A weak economy coupled with rising Covid-19 cases and inflation that is above RBI's comfort zone, geopolitical developments, and upcoming India Inc’s second quarter results for FY21 could impact sentiment, analysts say.
Markets have been volatile since the past few sessions and have been unable to hold on at the higher levels – and if experts are to be believed, they will remain so for the next few weeks.
At the global level, the upcoming US presidential election and the monetary policies of major central banks, fear of sporadic lockdowns across cities given the rise in Covid-19 cases and oil prices could keep investors on edge.
Back home, a weak economy coupled with rising Covid-19 cases and inflation that is above the Reserve Bank of India’s (RBI’s) comfort zone, geopolitical (India-China) developments, and upcoming India Inc’s second quarter results for the current fiscal (Q2FY21) could impact sentiment, analysts say.
According to Andrew Holland, chief executive officer at Avendus Capital Alternate Strategies, the potential US political battle for the Supreme Court nomination after the passing of Justice Ruth Bader Ginsberg, has focused attention towards the upcoming US election in November.
Most political analysts, he says, now predict a close race between President Trump and Biden and that's where the complications begin.
“Given that there will be a postal ballot in a large number of ‘swing’ states the actual results of the election may not be known for days or weeks, even then, one can assume that these numbers may be contested.
"And it is this what worries the market not an outright victory for either of the candidates.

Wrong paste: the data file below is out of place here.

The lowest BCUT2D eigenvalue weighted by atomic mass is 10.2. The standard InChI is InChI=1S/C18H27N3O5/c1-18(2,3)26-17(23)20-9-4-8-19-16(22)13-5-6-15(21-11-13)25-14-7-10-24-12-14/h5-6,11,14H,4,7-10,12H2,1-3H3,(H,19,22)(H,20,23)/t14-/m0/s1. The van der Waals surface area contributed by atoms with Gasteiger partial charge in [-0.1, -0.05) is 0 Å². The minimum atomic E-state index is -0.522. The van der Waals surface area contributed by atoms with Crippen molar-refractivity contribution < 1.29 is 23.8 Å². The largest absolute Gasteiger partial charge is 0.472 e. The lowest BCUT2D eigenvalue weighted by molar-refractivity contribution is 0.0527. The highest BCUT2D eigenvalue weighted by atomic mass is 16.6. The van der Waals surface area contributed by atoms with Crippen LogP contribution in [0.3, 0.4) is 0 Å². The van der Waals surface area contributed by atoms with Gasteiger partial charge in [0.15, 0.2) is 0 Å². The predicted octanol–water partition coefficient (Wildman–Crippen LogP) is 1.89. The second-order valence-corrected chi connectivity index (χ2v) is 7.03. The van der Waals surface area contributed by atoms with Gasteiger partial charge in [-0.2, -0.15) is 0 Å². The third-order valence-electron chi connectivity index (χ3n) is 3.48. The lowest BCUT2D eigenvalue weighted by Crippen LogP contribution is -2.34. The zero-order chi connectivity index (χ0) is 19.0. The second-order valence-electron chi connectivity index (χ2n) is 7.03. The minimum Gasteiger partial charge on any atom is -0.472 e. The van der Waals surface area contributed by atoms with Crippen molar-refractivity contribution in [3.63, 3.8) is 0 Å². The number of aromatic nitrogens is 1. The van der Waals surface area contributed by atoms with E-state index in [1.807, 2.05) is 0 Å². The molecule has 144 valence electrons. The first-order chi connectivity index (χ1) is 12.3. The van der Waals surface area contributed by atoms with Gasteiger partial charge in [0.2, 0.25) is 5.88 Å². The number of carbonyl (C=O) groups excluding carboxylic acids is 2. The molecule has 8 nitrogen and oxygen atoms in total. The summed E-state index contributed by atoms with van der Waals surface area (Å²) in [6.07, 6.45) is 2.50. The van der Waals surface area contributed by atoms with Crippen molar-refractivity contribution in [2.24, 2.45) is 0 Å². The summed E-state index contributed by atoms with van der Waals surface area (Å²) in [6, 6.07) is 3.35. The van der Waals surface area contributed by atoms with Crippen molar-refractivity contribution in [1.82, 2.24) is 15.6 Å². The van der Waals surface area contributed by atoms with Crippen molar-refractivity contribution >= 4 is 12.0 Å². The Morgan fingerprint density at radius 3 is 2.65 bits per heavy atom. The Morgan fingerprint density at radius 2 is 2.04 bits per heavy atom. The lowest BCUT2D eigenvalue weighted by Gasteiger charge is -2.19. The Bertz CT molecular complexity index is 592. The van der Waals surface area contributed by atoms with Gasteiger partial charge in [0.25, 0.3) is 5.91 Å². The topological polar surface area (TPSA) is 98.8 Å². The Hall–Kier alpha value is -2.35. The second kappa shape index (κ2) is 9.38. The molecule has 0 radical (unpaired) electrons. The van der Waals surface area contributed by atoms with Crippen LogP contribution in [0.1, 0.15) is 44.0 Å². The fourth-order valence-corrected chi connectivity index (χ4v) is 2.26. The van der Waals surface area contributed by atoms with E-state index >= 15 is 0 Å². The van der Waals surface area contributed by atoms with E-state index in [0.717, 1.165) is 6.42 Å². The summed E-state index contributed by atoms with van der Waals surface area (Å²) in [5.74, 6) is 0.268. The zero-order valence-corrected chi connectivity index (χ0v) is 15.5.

"Expect these concerns to escalate nearer to the election,” Holland said.
Since their March 2020 low, the Indian benchmarks – the S&P BSE Sensex and the Nifty 50 – have gained 47 per cent and 48 per cent, respectively on the back of strong foreign flows and active participation by domestic retail investors.
In case the liquidity flow reverses, analysts expect the Indian markets to correct sharply.
Moreover, the recent tailwind of the weaker dollar may reverse in the short-term as investors head back to safe havens, they say.
Profit booking, according to Holland, may be seen more actively in mid-and small-caps in the short-term.
"Ordinarily we are not expecting the US election to significantly impact Asian equities but with equity markets already trading one standard deviation expensive, events could cause much bigger moves than normal,” wrote Niall MacLeod a strategist at UBS in a September 17 co-authored note with Jiamin Shen.
Besides the upcoming elections in Bihar and the Q2FY21 results of India Inc, new issues / initial public offers (IPOs) of companies may also see investors book profit and rotate money form the secondary to the primary market, which in turn could keep the upside of the frontline indices capped amid volatility in the near-to-medium term.
According to data made available by Geojit Financial Services, as many as 80 firms have approached the regulator Securities and Exchange Board of India (Sebi) to get the necessary approvals for tapping the primary market through the remainder of FY21.
These firms are planning to raise equity capital totaling Rs 51,515 crore from the primary market, the brokerage said.
“Chemcon Speciality Chemicals, Computer Age Management Systems (CAMS), Mazagon Dock Shipbuilders, UTI Asset Management etc will fall under the mid-and small-cap segments, which is a market segment that has attracted a lot of interest from retail investors.
"Retail participation is likely to be high in the upcoming issues as well, which can put a limit on the rise of frontline indices amid volatility,” said G Chokkalingam, founder and chief investment officer at Equinomics Research.
Photograph: Danish Siddiqui/Reuters